5 Ways to Fix the Summer Movie Box-Office Crisis
Fewer animated pics? More for women? "R.I.P.D." adds to the body count as studios begin to question the megabudget strategy; says one analyst, "They may pull back a bit."
This story first appeared in the Aug. 2 issue of The Hollywood Reporter magazine.
Universal didn't even try to sugarcoat its eulogy for R.I.P.D. The Ryan Reynolds/Jeff Bridges action comedy cost between $130 million and $150 million to produce but opened to only $12.7 million and could result in a loss of more than $80 million, say sources. Rubbing salt in R.I.P.D.'s wounds, New Line's The Conjuring, a $20 million horror pic, opened to a huge $41.9 million during the same weekend. Several studio insiders say R.I.P.D. and the other wake-up calls this summer -- Disney's The Lone Ranger, Sony's After Earth and White House Down and Warner Bros. and Legendary's Pacific Rim -- are forcing Hollywood to consider changing its summer strategy. One studio chief confides to THR that he wouldn't be surprised if original films budgeted at more than $125 million become rare, which would be a dramatic shift. These five changes could help fix the woes.
1. Stop Double Dating
A crowded release calendar is considered the chief culprit behind the summer pileups. Beginning in mid-June, five action tentpoles aimed mostly at men opened on consecutive weekends. The first two -- Warners' Man of Steel and Paramount's World War Z -- survived the onslaught. But then White House Down, Lone Ranger and Pacific Rim came up short.
"I believe many of them would have done bigger business if they were released during another time of the year," says John Fithian, president of the National Association of Theatre Owners. "They need room to breathe, and they didn't get it."
Next summer could be just as problematic, particularly July, with Fast & Furious 7, Dawn of the Planet of the Apes and Hercules scheduled to open during three consecutive weekends and the latter facing off against the Wachowskis' sci-fi epic Jupiter Ascending. On July 2, Sony's Sex Tape, starring Cameron Diaz and Jason Segel, will open opposite Warners' competing comedy Tammy, with Melissa McCarthy. Will studios rethink the calendar?
2. Control Those Costs
If a studio is going to spend huge sums on a tentpole, the money better show onscreen. But execs can't seem to rein in top producers and directors who have made previous blockbusters. Disney tried to cut back the budget on Jerry Bruckheimer and Gore Verbinski's Lone Ranger, only to see it creep back above $250 million during production. Sony gave Roland Emmerich $160 million to make White House Down, even when there was a rival project, Olympus Has Fallen, on track to hit theaters first. Sony also obliged Will Smith when he brought in After Earth, a starring vehicle for son Jaden.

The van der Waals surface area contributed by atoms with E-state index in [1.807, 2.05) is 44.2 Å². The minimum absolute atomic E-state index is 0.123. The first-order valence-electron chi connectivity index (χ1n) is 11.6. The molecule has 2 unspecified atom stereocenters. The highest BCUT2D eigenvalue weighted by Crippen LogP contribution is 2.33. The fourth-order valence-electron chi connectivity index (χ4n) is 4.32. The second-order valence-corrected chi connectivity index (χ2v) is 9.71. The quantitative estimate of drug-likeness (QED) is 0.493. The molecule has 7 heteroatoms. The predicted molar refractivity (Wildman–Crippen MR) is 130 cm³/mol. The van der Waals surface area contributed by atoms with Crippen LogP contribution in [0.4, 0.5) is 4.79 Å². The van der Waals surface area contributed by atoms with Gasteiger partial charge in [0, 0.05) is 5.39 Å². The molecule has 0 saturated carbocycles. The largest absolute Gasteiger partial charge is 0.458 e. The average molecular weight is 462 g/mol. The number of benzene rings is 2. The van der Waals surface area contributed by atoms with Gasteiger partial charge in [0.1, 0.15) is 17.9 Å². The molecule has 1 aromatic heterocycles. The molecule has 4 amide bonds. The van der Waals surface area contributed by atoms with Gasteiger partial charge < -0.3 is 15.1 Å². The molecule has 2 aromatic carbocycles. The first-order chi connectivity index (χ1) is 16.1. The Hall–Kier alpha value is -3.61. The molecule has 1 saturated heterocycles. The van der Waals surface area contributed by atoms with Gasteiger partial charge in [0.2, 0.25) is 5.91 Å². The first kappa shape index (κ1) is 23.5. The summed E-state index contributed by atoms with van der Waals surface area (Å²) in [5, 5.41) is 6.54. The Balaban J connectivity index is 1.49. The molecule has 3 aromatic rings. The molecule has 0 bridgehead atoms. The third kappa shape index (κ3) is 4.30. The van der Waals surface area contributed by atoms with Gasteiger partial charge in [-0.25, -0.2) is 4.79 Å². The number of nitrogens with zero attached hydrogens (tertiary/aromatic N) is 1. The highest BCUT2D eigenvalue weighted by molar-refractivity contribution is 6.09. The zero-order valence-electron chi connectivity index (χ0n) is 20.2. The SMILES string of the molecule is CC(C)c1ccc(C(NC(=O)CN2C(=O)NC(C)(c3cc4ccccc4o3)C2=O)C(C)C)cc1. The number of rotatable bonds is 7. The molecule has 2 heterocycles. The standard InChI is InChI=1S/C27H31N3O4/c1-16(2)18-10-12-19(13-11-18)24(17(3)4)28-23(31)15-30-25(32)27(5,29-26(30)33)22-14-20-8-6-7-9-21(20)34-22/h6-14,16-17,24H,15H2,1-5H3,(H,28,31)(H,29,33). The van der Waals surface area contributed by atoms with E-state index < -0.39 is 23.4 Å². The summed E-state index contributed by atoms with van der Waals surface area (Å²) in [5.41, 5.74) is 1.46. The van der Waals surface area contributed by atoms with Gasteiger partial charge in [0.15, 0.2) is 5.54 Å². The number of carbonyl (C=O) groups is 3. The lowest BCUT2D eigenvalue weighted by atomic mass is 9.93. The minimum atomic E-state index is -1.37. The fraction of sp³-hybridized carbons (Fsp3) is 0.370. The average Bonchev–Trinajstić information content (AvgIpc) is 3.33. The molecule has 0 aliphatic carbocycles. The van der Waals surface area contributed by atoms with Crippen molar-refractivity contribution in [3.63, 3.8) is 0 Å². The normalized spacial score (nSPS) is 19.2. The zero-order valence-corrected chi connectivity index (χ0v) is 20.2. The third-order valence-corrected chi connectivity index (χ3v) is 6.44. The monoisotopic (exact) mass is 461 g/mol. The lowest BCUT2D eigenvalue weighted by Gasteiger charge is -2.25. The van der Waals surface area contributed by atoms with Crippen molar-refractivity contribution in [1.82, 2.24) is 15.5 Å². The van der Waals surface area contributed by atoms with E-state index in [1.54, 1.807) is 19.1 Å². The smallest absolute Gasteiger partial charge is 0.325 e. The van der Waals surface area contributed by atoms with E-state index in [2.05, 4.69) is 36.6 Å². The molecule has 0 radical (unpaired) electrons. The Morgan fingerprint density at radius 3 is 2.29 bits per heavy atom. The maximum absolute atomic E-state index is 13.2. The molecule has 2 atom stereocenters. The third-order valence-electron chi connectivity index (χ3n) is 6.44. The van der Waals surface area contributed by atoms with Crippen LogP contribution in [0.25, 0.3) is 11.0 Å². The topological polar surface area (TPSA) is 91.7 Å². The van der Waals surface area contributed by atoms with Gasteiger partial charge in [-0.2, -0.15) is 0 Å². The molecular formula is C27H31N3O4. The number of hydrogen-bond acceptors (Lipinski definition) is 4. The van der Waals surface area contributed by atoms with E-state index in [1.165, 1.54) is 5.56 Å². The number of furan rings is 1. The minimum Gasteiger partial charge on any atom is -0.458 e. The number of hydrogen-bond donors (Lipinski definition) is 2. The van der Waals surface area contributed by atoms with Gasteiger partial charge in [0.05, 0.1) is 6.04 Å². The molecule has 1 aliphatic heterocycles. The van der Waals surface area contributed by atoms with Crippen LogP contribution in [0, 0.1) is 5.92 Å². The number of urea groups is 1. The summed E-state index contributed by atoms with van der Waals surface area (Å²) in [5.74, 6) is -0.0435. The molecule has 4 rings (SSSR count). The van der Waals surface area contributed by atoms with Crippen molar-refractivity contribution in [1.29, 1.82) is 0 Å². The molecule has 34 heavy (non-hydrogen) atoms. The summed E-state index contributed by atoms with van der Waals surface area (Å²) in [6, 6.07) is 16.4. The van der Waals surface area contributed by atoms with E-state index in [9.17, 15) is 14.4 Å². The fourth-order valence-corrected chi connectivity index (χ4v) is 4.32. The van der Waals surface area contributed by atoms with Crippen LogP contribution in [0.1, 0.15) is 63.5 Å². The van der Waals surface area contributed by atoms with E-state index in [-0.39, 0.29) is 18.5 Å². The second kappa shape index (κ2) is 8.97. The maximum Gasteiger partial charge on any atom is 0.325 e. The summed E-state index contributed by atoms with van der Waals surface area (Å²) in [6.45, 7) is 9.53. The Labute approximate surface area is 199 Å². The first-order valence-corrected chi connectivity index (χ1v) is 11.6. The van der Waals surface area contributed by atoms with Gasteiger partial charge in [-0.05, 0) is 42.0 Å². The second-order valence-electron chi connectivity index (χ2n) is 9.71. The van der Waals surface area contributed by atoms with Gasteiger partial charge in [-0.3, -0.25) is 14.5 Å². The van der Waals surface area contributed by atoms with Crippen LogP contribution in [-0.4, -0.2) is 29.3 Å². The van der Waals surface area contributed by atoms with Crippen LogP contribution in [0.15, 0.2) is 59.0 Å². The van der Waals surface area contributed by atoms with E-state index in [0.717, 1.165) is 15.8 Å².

Analyst Doug Creutz predicts a reckoning: "I don't think they are going to get out of the business of making blockbuster movies, but they may pull back a bit, particularly in terms of when they launch these properties."
3. Don't Forget the Ladies
Skeptics were surprised when The Great Gatsby grossed $329.9 million worldwide. But it appealed to women, a demo historically marginalized in the summer. Such female-fueled hits as The Heat and Now You See Me, as well as the horror pics Conjuring and The Purge, also owe a big part of their success to females.
"It's not just about chick flicks or romance," says Sony Pictures Classics co-president Tom Bernard, whose Aug. 16 release Austenland is targeting females. "Women go to the movies in packs when there is something entertaining for them." Adds Gatsby producer Doug Wick: "Magic has to occur on the screen. The habit of going to the movies is over, and people have so many more options."
4. Cool It With the Cartoons
An unprecedented number of animated films is testing the market. Historically, there have been two or, at most, three a summer. In 2013, there have been five, plus CGI/live-action The Smurfs 2 coming July 31. Pixar's Monsters University, Universal's Despicable Me 2 and DreamWorks Animation's Turbo opened two weeks apart, and Turbo suffered, bowing to only $31 million in North America.
"We had a tsunami in front of us," says Chris Aronson, distribution chief at Fox, which released Turbo. "While we felt that two weeks was an adequate window, we didn't expect to be swamped like we were."
5. Make Better Movies!
One mogul puts it simply, "Truthfully, the movies that flopped this summer didn't deserve to do any more business than they did."
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